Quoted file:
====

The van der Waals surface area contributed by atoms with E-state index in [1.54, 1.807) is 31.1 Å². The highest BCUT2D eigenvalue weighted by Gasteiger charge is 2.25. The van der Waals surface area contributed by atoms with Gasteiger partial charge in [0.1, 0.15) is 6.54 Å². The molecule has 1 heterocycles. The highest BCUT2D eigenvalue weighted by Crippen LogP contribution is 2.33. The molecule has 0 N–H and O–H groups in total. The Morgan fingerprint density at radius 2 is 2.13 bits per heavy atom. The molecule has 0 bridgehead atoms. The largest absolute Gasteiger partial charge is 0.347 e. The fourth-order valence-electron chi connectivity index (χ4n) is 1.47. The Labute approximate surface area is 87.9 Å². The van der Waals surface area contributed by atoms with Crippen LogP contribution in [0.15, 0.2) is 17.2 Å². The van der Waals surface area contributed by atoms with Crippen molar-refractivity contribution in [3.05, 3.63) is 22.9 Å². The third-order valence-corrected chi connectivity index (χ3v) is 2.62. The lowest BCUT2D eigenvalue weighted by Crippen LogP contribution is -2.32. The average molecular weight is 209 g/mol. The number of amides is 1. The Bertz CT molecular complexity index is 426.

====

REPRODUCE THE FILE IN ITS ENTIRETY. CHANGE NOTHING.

The van der Waals surface area contributed by atoms with E-state index in [1.54, 1.807) is 31.1 Å². The highest BCUT2D eigenvalue weighted by Gasteiger charge is 2.25. The van der Waals surface area contributed by atoms with Gasteiger partial charge in [0.1, 0.15) is 6.54 Å². The molecule has 1 heterocycles. The highest BCUT2D eigenvalue weighted by Crippen LogP contribution is 2.33. The molecule has 0 N–H and O–H groups in total. The Morgan fingerprint density at radius 2 is 2.13 bits per heavy atom. The molecule has 0 bridgehead atoms. The largest absolute Gasteiger partial charge is 0.347 e. The fourth-order valence-electron chi connectivity index (χ4n) is 1.47. The Labute approximate surface area is 87.9 Å². The van der Waals surface area contributed by atoms with Crippen LogP contribution in [0.15, 0.2) is 17.2 Å². The van der Waals surface area contributed by atoms with Crippen molar-refractivity contribution in [3.05, 3.63) is 22.9 Å². The third-order valence-corrected chi connectivity index (χ3v) is 2.62. The lowest BCUT2D eigenvalue weighted by Crippen LogP contribution is -2.32. The average molecular weight is 209 g/mol. The number of amides is 1. The Bertz CT molecular complexity index is 426.